The overall fiscal balance (the primary budget balance less debt service payments) improves over the medium term. This is the result of two opposing forces. The decline in aggregate demand worsens the primary budget balance (by 0.13% of potential GDP after one year), due to the automatic stabilization properties of the tax and transfer system. However, this is more than offset by a decline in debt service payments (by 0.39% of potential GDP after one year), due to lower interest rates. A relatively small increase in the discretionary component of the primary balance is required to bring the public debt burden back to its initial level over the long term.12 In other words, the fiscal authority responds to the contraction in aggregate demand by reducing fiscal expenditures by a small amount over several years.13 This forward-looking approach to fiscal planning enables the fiscal authority to strike a balance between its debt control objective—ensuring that the debt burden reverts to its initial level over the medium term—and its “policy-smoothing” and “economic stabilization” objectives—avoiding abrupt pro-cyclical changes in discretionary spending or taxes.14

B. Alternative Fiscal Policy Rules

One can gain a better understanding of the fiscal policy rule (10) by examining alternative approaches to fiscal planning. We consider two extreme approaches: a strict debt target and a budget balance target. Under a cyclically-adjusted debt target, the fiscal authority responds to shocks by making the discretionary changes required to keep the projected debt to GDP ratio at the target level each period. This provides a high degree of debt control at the expense of its policy smoothing and economic stabilization objectives. Under a budget balance target, the fiscal authority makes discretionary changes to keep the projected overall budget balance to GDP ratio at its target level each period. This approach to fiscal planning accentuates the policy smoothing and economic stabilization objectives, but does not provide a feedback mechanism required to prevent the debt burden from diverging from its target over the long term. In both cases, target levels are defined with reference to the potential level of GDP. In other words the fiscal authority adjusts the target levels for the cyclical component of output.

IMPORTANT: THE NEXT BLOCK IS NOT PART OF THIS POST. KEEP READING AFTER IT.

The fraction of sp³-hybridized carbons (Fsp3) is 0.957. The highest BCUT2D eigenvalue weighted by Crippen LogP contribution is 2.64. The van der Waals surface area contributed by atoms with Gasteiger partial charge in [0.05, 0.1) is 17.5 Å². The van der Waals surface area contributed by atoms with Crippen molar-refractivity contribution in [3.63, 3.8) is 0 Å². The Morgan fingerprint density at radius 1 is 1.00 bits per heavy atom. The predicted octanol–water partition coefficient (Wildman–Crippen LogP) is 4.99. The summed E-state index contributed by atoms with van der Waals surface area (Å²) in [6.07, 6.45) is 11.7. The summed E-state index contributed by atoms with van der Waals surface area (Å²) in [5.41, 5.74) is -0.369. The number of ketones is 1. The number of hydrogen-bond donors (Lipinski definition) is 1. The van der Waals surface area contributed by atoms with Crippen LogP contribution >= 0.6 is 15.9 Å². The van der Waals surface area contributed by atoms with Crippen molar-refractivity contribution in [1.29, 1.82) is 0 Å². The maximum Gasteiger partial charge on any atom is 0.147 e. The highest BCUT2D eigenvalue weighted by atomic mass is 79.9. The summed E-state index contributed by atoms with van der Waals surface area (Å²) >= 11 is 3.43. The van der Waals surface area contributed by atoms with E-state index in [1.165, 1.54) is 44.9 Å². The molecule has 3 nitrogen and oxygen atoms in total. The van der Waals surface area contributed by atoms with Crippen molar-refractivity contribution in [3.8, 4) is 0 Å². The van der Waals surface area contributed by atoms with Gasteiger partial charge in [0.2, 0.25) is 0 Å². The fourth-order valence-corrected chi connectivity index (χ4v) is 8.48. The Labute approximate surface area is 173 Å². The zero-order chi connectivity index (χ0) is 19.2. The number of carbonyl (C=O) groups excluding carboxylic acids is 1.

Figure 2 compares the responses of the model to the transitory decline in aggregate demand under the three alternative fiscal planning strategies. Under the flexible debt rule (used in the benchmark specification), the fiscal authority reduces discretionary spending by a small amount over several years, which gradually brings the public debt burden back to its target level. Under the strict debt target, an abrupt cut in discretionary spending is required to prevent the debt burden from rising above the target level. The primary budget balance worsens despite the cut in discretionary spending due to the automatic stabilization properties of the fiscal sector. Under the flexible debt target, the fiscal authority raises discretionary spending to offset the lower debt service costs resulting from the decline in interest rates. The debt to GDP ratio rises about half of one percentage point above its initial level, where it remains throughout the ten-year projection horizon.